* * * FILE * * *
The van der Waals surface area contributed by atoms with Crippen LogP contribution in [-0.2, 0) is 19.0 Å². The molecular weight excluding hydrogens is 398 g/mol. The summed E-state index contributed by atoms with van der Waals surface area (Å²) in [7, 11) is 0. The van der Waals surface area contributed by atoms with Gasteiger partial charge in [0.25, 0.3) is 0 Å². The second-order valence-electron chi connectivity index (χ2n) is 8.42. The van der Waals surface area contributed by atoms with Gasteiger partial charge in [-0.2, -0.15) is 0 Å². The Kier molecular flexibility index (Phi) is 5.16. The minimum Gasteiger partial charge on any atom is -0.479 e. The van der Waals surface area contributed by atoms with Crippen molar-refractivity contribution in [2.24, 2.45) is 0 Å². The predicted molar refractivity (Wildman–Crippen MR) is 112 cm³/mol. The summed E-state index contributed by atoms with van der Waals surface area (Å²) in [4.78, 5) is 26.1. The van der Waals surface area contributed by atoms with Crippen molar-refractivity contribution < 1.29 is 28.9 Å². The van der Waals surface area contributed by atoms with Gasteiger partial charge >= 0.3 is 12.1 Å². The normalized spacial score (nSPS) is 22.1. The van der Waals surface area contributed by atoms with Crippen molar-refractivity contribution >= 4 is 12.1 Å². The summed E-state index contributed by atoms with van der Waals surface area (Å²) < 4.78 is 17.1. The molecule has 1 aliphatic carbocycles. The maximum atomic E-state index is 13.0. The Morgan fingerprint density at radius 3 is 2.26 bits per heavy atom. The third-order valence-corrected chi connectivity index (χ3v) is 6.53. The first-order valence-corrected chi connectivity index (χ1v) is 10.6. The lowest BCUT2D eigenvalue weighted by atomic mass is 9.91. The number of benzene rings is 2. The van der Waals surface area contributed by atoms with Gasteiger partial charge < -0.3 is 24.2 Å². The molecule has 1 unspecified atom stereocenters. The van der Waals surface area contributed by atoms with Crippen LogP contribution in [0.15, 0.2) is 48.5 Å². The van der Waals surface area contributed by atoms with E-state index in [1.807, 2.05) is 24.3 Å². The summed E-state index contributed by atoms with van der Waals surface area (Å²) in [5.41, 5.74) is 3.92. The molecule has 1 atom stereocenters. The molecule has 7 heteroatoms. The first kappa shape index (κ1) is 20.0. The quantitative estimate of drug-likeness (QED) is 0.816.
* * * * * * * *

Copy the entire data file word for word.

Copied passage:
The van der Waals surface area contributed by atoms with Crippen LogP contribution in [-0.2, 0) is 19.0 Å². The molecular weight excluding hydrogens is 398 g/mol. The summed E-state index contributed by atoms with van der Waals surface area (Å²) in [7, 11) is 0. The van der Waals surface area contributed by atoms with Gasteiger partial charge in [0.25, 0.3) is 0 Å². The second-order valence-electron chi connectivity index (χ2n) is 8.42. The van der Waals surface area contributed by atoms with Gasteiger partial charge in [-0.2, -0.15) is 0 Å². The Kier molecular flexibility index (Phi) is 5.16. The minimum Gasteiger partial charge on any atom is -0.479 e. The van der Waals surface area contributed by atoms with Crippen molar-refractivity contribution in [2.24, 2.45) is 0 Å². The predicted molar refractivity (Wildman–Crippen MR) is 112 cm³/mol. The summed E-state index contributed by atoms with van der Waals surface area (Å²) in [4.78, 5) is 26.1. The van der Waals surface area contributed by atoms with Crippen molar-refractivity contribution < 1.29 is 28.9 Å². The van der Waals surface area contributed by atoms with Gasteiger partial charge >= 0.3 is 12.1 Å². The normalized spacial score (nSPS) is 22.1. The van der Waals surface area contributed by atoms with Crippen molar-refractivity contribution >= 4 is 12.1 Å². The summed E-state index contributed by atoms with van der Waals surface area (Å²) < 4.78 is 17.1. The molecule has 1 aliphatic carbocycles. The maximum atomic E-state index is 13.0. The Morgan fingerprint density at radius 3 is 2.26 bits per heavy atom. The third-order valence-corrected chi connectivity index (χ3v) is 6.53. The first-order valence-corrected chi connectivity index (χ1v) is 10.6. The lowest BCUT2D eigenvalue weighted by atomic mass is 9.91. The number of benzene rings is 2. The van der Waals surface area contributed by atoms with Gasteiger partial charge < -0.3 is 24.2 Å². The molecule has 1 unspecified atom stereocenters. The van der Waals surface area contributed by atoms with Crippen LogP contribution in [0.15, 0.2) is 48.5 Å². The van der Waals surface area contributed by atoms with E-state index in [1.807, 2.05) is 24.3 Å². The summed E-state index contributed by atoms with van der Waals surface area (Å²) in [5.41, 5.74) is 3.92. The molecule has 1 atom stereocenters. The molecule has 7 heteroatoms. The first kappa shape index (κ1) is 20.0. The quantitative estimate of drug-likeness (QED) is 0.816.